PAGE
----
The program includes workshops by historic preservation faculty, history faculty, archivist, scholars and local community educators, teaching participants about life in the Johns Island community during the Reconstruction, Jim Crow and Civil Rights periods. Through hands-on training in historic preservation documentation and research methods, including archival research, measured drawing, photography, laser scanning, photogrammetry and GIS, participants will learn how to document the physical fabric and cultural narratives associated with the historic buildings and landscapes on Johns Island.
“This is the kind of work that can bring new people into the field of historic preservation and assists in continuing to evolve the field to include buildings and people not always centered in historic conversations,” Leifeste said.
Johns Island residents will also be encouraged to apply to the second year of the field school (Summer of 2024), and they will be given priority along with applicants demonstrating historic or cultural ties to Johns Island or the broader Gullah Geechee Cultural Heritage Corridor. Residents will also be invited to participate in one-day workshops with topics including reading buildings with Jobie Hill. Community members will be compensated for their time in attending these workshops.
Johns Island Preservation Field School also offers three public events during its three-week tenure on the island. The public is invited to panel discussions, student presentations and a preservation advocacy discussion. Following are the events that are open to the public:
JOHNS ISLAND, S.C. (WCBD) – Some Johns Island neighbors like the new traffic light, and some say it’s causing traffic issues on the island, but city officials say they’re working to make sure this new light doesn’t become a problem for drivers moving forward.The new traffic light at the intersection of Maybank Highway and Fenwick Hall Allee is causing quite a controversy a...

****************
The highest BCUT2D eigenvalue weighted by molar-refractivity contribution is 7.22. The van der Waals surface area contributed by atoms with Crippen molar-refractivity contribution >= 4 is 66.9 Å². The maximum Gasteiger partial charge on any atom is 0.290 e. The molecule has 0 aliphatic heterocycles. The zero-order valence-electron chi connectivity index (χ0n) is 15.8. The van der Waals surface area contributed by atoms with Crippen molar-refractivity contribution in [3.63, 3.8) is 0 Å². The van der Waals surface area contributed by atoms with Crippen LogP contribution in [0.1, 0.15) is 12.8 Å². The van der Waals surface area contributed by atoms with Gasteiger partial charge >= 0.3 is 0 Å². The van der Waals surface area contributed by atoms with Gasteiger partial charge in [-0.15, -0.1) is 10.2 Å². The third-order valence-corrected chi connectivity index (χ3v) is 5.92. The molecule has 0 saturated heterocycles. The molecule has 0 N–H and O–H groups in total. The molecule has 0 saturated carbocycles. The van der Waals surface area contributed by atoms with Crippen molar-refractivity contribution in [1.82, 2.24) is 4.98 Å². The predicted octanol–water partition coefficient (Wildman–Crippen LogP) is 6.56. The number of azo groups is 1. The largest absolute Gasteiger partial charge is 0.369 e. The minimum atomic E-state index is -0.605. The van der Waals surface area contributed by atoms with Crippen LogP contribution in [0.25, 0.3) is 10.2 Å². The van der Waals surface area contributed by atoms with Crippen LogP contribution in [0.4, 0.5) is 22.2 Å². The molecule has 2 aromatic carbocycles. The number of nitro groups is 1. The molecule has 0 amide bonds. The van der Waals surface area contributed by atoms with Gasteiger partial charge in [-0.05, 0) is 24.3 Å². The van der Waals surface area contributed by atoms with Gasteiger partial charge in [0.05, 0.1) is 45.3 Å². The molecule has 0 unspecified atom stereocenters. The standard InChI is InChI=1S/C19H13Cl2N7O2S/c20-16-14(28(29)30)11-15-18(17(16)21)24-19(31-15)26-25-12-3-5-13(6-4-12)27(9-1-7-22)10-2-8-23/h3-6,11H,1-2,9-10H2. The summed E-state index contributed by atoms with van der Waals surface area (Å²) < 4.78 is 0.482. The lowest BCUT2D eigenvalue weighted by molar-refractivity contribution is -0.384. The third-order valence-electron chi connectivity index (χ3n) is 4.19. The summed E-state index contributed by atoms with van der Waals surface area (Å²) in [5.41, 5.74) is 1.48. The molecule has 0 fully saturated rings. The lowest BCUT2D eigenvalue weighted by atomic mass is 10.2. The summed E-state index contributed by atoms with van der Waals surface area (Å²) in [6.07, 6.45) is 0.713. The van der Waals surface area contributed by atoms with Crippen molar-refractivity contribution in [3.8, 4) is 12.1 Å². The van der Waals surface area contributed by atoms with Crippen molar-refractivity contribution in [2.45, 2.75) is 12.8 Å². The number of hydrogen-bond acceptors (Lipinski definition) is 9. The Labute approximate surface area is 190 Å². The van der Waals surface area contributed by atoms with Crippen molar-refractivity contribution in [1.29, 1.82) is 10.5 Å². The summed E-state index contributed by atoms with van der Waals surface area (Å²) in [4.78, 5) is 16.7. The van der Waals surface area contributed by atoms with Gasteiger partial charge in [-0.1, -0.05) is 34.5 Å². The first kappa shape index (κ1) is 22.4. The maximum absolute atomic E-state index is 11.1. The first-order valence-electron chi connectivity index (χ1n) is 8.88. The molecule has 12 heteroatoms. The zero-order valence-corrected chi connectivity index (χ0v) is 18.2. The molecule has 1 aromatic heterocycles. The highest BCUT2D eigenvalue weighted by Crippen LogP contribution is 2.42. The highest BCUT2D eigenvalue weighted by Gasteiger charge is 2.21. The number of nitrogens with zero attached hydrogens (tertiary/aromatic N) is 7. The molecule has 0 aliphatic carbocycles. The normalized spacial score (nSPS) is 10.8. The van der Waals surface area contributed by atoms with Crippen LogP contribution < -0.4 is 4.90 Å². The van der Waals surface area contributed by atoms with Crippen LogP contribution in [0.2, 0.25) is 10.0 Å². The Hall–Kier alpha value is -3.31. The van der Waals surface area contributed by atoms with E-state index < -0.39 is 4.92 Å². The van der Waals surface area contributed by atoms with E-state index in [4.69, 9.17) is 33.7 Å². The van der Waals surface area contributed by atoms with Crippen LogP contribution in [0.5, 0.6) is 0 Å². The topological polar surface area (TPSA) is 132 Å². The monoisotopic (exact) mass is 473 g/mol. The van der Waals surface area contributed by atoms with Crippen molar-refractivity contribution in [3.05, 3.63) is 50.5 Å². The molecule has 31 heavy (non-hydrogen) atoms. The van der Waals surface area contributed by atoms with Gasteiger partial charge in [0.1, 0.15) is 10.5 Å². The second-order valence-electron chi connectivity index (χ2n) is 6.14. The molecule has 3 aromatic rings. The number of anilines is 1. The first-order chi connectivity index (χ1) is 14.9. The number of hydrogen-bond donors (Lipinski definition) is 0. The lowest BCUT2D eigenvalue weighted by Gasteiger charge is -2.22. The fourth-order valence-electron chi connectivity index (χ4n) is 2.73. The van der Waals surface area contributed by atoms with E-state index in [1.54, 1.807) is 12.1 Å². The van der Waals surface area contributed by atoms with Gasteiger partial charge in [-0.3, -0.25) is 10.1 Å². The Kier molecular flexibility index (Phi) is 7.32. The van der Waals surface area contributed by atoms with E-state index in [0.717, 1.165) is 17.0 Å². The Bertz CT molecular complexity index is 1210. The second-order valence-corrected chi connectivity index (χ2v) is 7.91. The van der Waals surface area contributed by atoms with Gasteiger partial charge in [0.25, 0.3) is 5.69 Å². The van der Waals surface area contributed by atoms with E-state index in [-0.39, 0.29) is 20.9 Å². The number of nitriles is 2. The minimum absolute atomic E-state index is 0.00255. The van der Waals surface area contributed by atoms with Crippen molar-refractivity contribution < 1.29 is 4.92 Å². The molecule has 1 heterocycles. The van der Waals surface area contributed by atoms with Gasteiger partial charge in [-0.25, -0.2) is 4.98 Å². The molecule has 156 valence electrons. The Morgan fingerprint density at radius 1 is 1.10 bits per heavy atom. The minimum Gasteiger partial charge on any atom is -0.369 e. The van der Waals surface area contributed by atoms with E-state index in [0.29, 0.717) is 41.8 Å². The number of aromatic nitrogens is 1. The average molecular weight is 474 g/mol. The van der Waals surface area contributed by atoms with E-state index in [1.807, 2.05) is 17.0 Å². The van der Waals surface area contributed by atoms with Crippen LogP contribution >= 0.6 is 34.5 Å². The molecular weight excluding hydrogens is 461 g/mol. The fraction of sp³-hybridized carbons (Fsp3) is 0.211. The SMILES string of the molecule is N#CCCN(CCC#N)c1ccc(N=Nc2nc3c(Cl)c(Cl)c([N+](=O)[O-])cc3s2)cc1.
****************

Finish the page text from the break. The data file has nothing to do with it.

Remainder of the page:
JOHNS ISLAND, S.C. (WCBD) – Some Johns Island neighbors like the new traffic light, and some say it’s causing traffic issues on the island, but city officials say they’re working to make sure this new light doesn’t become a problem for drivers moving forward.
The new traffic light at the intersection of Maybank Highway and Fenwick Hall Allee is causing quite a controversy amongst Johns Island neighbors. Some are appreciative of the addition.
“This light I feel like it does help a lot,” Johns Island resident Liz Jannetta said, “especially for this community.”
Some believe it’s the cause of increased commute times across the island.
“Little bit of a negative coming back because it starts to bottleneck,” Johns Island resident Marek Pawulski said. “People coming onto Johns Island and leaving Johns Island.”
But Charleston City officials say because the new light has only been in operation for a week, no one can definitely say it’s the reason for the congestion.
“I would say it’s speculation,” Robert Somerville, director of traffic and transportation for the City of Charleston, said. “We really need to get some data collected.”
Somerville says Charleston County has already begun the process of gathering that data.
“They have counters placed on Maybank so we can look at the volumes,” he said, “and compare it to pre-installation of the signal to the volumes that we’re seeing now.”
With more than 80 accidents at the intersection, including multiple fatalities, neighbors in the Fenwick Plantation subdivision would like others to see why this new light is needed.
“I have three teenage kids,” Jannetta said, “two who both drive now and putting them, before this light came, having them make lefts out of this neighborhood it was gut-wrenching. I don’t even know what else to say.”
And though some people see the new light as a main cause for backups on the island, they understand it was installed for everyone’s safety.
“If this light came in for the purpose to prevent accidents and save lives then I think it’s a good thing,” Pawulski said. “But like you said, I think they need to set up the timing a little bit better so it doesn’t bottle up towards Headquarters or way past River Road.”
Charleston City officials say they will continue working on the timing of the light, and they’re urging all drivers to be patient during that process.